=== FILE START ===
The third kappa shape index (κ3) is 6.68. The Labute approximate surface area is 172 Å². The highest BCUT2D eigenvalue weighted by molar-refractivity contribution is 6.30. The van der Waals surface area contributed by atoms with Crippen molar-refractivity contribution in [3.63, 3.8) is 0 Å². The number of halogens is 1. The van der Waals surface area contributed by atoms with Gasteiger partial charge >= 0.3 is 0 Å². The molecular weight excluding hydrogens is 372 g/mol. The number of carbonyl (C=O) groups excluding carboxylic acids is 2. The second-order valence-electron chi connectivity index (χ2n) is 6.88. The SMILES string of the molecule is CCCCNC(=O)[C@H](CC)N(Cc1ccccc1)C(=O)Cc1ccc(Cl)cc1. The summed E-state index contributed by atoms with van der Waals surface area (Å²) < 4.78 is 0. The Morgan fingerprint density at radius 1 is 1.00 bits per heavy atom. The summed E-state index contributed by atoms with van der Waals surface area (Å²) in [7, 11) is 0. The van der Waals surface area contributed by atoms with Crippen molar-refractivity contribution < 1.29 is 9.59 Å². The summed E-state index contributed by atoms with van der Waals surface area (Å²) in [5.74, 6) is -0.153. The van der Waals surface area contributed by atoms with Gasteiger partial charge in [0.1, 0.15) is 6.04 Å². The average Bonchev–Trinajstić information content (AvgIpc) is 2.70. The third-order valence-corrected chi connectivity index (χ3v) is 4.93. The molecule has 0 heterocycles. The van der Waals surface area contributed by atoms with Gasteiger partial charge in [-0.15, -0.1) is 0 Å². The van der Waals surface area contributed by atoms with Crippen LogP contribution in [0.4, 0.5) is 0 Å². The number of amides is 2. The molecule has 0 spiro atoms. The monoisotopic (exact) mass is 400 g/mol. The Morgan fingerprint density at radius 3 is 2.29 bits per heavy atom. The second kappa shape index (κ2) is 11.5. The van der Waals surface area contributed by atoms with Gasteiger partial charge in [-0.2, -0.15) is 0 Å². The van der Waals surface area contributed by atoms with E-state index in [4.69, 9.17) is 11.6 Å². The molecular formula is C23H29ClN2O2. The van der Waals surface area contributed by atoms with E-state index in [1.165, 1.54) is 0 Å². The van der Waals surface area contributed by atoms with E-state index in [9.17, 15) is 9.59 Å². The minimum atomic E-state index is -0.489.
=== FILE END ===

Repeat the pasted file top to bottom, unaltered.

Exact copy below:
The third kappa shape index (κ3) is 6.68. The Labute approximate surface area is 172 Å². The highest BCUT2D eigenvalue weighted by molar-refractivity contribution is 6.30. The van der Waals surface area contributed by atoms with Crippen molar-refractivity contribution in [3.63, 3.8) is 0 Å². The number of halogens is 1. The van der Waals surface area contributed by atoms with Gasteiger partial charge >= 0.3 is 0 Å². The molecular weight excluding hydrogens is 372 g/mol. The number of carbonyl (C=O) groups excluding carboxylic acids is 2. The second-order valence-electron chi connectivity index (χ2n) is 6.88. The SMILES string of the molecule is CCCCNC(=O)[C@H](CC)N(Cc1ccccc1)C(=O)Cc1ccc(Cl)cc1. The summed E-state index contributed by atoms with van der Waals surface area (Å²) < 4.78 is 0. The Morgan fingerprint density at radius 1 is 1.00 bits per heavy atom. The summed E-state index contributed by atoms with van der Waals surface area (Å²) in [7, 11) is 0. The van der Waals surface area contributed by atoms with Crippen molar-refractivity contribution < 1.29 is 9.59 Å². The summed E-state index contributed by atoms with van der Waals surface area (Å²) in [5.74, 6) is -0.153. The van der Waals surface area contributed by atoms with Gasteiger partial charge in [0.1, 0.15) is 6.04 Å². The average Bonchev–Trinajstić information content (AvgIpc) is 2.70. The third-order valence-corrected chi connectivity index (χ3v) is 4.93. The molecule has 0 heterocycles. The van der Waals surface area contributed by atoms with Gasteiger partial charge in [-0.15, -0.1) is 0 Å². The van der Waals surface area contributed by atoms with Crippen LogP contribution in [0.4, 0.5) is 0 Å². The number of amides is 2. The molecule has 0 spiro atoms. The monoisotopic (exact) mass is 400 g/mol. The Morgan fingerprint density at radius 3 is 2.29 bits per heavy atom. The second kappa shape index (κ2) is 11.5. The van der Waals surface area contributed by atoms with Gasteiger partial charge in [-0.2, -0.15) is 0 Å². The van der Waals surface area contributed by atoms with E-state index in [4.69, 9.17) is 11.6 Å². The molecular formula is C23H29ClN2O2. The van der Waals surface area contributed by atoms with E-state index in [1.165, 1.54) is 0 Å². The van der Waals surface area contributed by atoms with E-state index in [9.17, 15) is 9.59 Å². The minimum atomic E-state index is -0.489.